With a challenging labour market, salvaged PWE placements and a move online of employer-graduate career events, Noel Bardon examines the difficulties facing this year’s agri-food graduates in determining the best route to their post-UCD goals.
Most will agree that the economic climate this year’s Agri-Food students will graduate into is far from ideal. The challenges posed by recurring lockdowns, flanked by the possibility of a no-deal Brexit scenario, do not bode well for those hoping to enter an industry heavily reliant on external market forces. The Covid-19 adjusted unemployment rate stood at 14.7% for the month of September, a figure likely to have spiked upwards following the move to Level 5 restrictions in October. Employment opportunities may also be hampered by the reality that business confidence, a measure of business owners’ economic outlook, has also faltered in these trying times. The business confidence index for SMEs rebound modestly in the second quarter of 2020 in comparison to the first, yet continues to remain at the lowest levels recorded in ten years, as reported by the Irish Small and Medium Enterprise Association. Most indicators seem to point to a tough labour market, nevertheless, some employers appear more reserved in their predictions of further downturn.
According to Emer McGrath, Co-Head of Markets with KPMG Ireland, the life sciences, agri-food, and technology sectors “have been buoyed by steady or increased demand and have shown their potential to play an important role in economic recovery”, following the publishing of the KPMG CEO Outlook Survey 2020. This may signal that this year’s Ag Science graduates may not be as disadvantaged in the jobs market as those graduating from other subjects, particularly within larger corporations and global industry players. Much will be revealed in the Department's 'Annual Review and Outlook for Agriculture, Food and the Marine 2020', where the report will focus on the statistically significant tangible effects of the pandemic, rather than just sentiment in segments of the business community.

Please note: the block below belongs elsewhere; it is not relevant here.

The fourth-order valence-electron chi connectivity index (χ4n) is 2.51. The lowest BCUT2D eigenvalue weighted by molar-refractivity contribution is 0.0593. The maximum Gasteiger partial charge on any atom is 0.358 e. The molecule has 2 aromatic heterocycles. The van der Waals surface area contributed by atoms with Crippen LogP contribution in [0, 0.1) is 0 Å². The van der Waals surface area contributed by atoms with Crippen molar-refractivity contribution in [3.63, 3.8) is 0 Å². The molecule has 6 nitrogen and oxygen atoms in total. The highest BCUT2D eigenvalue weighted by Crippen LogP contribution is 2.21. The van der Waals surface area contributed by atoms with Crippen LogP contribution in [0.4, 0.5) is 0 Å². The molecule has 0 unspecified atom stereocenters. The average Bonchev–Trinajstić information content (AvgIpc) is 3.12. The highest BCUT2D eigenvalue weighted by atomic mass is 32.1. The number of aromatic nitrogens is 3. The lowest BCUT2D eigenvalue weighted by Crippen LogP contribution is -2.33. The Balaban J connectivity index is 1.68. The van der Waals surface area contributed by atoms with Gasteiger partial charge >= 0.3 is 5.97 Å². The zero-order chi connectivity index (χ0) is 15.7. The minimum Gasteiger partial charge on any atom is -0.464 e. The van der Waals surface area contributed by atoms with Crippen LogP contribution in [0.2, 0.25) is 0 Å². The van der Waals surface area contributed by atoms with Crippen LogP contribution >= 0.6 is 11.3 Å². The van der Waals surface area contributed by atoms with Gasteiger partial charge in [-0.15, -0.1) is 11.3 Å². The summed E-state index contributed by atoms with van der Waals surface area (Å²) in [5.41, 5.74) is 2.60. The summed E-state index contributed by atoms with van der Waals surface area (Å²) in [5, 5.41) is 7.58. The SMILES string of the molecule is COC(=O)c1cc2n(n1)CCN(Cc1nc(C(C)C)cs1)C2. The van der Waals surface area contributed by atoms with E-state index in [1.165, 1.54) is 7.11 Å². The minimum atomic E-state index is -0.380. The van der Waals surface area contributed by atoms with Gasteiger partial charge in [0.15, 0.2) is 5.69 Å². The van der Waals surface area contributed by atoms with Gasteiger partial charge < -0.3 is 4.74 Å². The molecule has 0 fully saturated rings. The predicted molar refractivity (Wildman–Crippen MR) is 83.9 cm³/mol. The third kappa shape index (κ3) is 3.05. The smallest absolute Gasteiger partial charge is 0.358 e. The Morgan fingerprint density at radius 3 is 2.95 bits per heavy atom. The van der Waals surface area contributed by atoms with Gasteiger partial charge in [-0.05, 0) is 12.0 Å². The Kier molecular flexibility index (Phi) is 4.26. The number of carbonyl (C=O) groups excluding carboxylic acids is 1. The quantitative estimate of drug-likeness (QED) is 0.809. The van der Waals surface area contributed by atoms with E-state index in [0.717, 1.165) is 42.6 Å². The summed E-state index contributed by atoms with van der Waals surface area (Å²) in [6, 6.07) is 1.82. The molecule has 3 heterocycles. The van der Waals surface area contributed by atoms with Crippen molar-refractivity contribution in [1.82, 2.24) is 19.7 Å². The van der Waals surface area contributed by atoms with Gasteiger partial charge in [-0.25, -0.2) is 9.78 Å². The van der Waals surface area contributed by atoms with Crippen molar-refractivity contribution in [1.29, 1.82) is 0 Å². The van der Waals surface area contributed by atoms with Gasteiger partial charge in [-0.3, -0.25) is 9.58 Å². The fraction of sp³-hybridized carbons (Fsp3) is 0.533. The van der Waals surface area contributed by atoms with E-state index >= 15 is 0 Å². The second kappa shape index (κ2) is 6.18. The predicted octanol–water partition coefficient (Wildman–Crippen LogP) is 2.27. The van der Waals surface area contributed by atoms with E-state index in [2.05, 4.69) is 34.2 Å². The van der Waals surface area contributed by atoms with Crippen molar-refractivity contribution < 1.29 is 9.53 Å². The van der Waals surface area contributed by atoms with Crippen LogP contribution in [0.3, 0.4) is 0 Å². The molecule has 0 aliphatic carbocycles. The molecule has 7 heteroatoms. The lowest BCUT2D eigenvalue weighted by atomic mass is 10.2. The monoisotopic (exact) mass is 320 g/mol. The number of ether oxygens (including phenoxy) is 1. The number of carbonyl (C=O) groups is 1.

This depressed employment situation is compounded for a significant proportion of final year students who were unable to complete their desired PWE placements over the Spring and Summer months. An integral part of the UCD Agriculture and Food Science degree programmes, the PWE period is used by most as a litmus test of possible career progression routes. Students can experience the industry, research, and advisory portions of the diverse sector through the medium of practical learning. Without said experience, some may lack clarity in the best direction their graduate progression could take, be it an entering of the job market directly, completion of a graduate programme or engaging in further education. With so much up in the air, students can only focus on the actuality of the situation, stay safe and hit the books.
Despite a necessary absence of on-campus activity, the UCD Agricultural Society’s Careers’ Committee has remained effective in filling its function to students. The cancelling of practically all face-to-face events for the foreseeable future has been countered with a compliment of virtual live sessions, interactive Q&As and online workshops. Much of the material covered in such events is posted on an Instagram page which reserved solely for this Committee’s content of this nature. The page surpassed 600 followers within weeks of its launch, leading Sean Tonra, Chair of the Careers’ Committee, to comment on the “Great traction right away. We had hundreds of followers, hugely increasing the reach”. However, also acknowledged by Tonra was the notable absence of active participation from students on online platforms, “whilst we get good numbers tuning in to the online sessions, engagement with questions and such can be slow”. He went on to attribute this to the medium of delivery, as the environment of a Zoom group call, no matter what attempts are made, cannot be compared to the informality of regular student meetings.
Traditionally, a School of Agriculture and Food Science Careers Fair would be held on campus in Spring. This has not officially been cancelled for 2021 the University Observer understands, however, restrictions will no doubt negate any possibility of the event proceeding in its conventional form. The reduced employer-student contact will be difficult to overcome for many, with the number of exhibitors exceeding 50 in recent years. Another popular outing for hopeful graduates is the annual Agri Careers Expo held in the RDS in February. An online alternative is hoped for by students, yet nothing has been made official at this time.